The idea to leave my corporate design job in Manhattan and travel around taking photos and enjoying the outdoors crept into my presleep thoughts sometime in the in early spring. Like a virus, this notion spread from daydreams to late night conversations with a few close friends. I missed the outdoors and a sense of exploration. Leaving a comfortable life in search of something different seemed crazy, but the more I thought it the more I realized it was the right decision.
At first, it seemed like a distant dream, years off perhaps. Much to my surprise, steps started falling into place. I signed a book deal with !t Books (a department of Harper Collins) for the Burning House and shot a commissioned project with The Anthropologist. These projects gave me both the money to finance my trip and the purpose to stay productive while traveling. Eager to put my money where my mouth is, I bought a VW Syncro and made preparations. LL Bean agreed to outfit me with the necessary camping and fly fishing equipment and I was off running.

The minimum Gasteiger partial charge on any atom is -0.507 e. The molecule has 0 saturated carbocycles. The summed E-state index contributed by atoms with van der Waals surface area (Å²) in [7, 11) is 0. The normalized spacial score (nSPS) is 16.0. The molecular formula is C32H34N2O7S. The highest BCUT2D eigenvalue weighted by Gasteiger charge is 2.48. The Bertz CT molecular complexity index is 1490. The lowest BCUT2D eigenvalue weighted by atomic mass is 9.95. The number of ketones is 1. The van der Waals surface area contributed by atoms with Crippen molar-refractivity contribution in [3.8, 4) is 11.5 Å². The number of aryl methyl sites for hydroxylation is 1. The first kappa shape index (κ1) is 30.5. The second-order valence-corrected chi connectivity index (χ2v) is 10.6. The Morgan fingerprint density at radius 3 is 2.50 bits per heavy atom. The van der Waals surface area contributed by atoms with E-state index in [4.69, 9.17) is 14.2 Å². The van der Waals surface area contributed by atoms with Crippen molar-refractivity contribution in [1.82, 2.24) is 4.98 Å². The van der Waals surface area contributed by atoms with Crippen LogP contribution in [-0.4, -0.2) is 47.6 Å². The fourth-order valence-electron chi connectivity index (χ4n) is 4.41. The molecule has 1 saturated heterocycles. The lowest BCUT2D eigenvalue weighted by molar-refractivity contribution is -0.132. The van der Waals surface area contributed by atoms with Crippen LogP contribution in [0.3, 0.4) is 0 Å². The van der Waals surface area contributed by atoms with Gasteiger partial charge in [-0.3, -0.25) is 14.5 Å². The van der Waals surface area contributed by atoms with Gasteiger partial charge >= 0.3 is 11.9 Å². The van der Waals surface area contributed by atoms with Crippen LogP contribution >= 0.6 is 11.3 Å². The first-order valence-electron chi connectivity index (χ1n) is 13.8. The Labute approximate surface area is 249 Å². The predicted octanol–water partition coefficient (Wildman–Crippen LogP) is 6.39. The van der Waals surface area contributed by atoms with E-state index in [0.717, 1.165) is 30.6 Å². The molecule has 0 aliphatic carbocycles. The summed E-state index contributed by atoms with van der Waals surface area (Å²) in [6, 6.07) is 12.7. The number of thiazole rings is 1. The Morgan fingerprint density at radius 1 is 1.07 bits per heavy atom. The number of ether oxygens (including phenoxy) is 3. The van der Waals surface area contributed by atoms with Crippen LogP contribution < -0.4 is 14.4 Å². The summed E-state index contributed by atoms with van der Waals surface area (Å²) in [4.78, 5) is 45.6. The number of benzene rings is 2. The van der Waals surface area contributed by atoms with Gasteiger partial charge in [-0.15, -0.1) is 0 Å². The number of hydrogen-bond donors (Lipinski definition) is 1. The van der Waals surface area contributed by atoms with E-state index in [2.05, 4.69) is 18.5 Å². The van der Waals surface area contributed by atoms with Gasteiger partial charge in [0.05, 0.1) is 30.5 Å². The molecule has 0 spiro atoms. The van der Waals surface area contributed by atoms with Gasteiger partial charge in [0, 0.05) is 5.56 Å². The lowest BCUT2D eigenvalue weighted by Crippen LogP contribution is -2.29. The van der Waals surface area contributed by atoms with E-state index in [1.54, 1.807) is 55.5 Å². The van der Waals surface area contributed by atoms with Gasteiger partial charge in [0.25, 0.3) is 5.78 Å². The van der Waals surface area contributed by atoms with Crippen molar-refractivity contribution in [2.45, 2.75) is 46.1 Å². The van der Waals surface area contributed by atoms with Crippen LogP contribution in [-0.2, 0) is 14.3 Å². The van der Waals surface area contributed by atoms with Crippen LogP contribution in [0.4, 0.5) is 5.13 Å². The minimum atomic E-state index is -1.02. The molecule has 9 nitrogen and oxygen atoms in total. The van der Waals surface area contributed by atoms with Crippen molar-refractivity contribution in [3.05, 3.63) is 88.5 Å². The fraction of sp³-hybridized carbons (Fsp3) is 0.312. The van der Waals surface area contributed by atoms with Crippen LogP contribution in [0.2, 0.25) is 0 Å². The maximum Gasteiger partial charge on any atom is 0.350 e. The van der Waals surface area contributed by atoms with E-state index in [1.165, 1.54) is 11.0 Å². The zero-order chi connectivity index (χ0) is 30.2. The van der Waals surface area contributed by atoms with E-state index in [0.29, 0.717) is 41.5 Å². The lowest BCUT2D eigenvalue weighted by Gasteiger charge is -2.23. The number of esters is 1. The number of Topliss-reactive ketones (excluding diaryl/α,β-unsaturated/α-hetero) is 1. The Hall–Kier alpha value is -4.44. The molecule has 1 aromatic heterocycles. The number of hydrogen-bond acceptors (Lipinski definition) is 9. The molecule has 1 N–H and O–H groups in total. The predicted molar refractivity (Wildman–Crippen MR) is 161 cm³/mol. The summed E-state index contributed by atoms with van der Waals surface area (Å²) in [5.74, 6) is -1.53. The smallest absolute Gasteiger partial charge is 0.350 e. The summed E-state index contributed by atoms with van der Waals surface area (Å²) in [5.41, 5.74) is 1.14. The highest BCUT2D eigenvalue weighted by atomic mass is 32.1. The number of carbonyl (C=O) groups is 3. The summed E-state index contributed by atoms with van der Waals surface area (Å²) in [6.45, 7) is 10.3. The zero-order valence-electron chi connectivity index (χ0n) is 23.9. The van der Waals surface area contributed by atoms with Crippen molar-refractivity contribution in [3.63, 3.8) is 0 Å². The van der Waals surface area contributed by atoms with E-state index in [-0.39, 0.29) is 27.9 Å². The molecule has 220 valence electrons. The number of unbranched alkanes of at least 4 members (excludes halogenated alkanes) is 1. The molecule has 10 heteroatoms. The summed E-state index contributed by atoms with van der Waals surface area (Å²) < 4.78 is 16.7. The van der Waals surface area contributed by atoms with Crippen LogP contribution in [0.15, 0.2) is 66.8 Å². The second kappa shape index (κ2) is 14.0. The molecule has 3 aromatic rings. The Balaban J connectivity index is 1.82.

"You're going to do what? Have you thought this through? What about your job?"
Next came a series of conversations with friends, family and my coworkers. The responses were polarized, but by this point, my mind was made up. If I didn't take a leap like this now, I probably never would.
"I want to see how far down the hole the rabbit goes."
In July, I started condensing my things down. I gave bags of clothes to my cleaning lady to send back to her family in Trinidad and Tobago, sold odds and ends on eBay and gave away the rest to friends. It was easier than I thought and more liberating than I could have imagined.
As the dust settled, I packed my possessions into a handful of dry bags and my GR1 and wrapped up my surfboard in preparation of catching a a one wa,y flight back to Portland Oregon this Sunday. From there, I will pick up my Syncro, hit the road and open a new chapter of my life.
Here are some more links,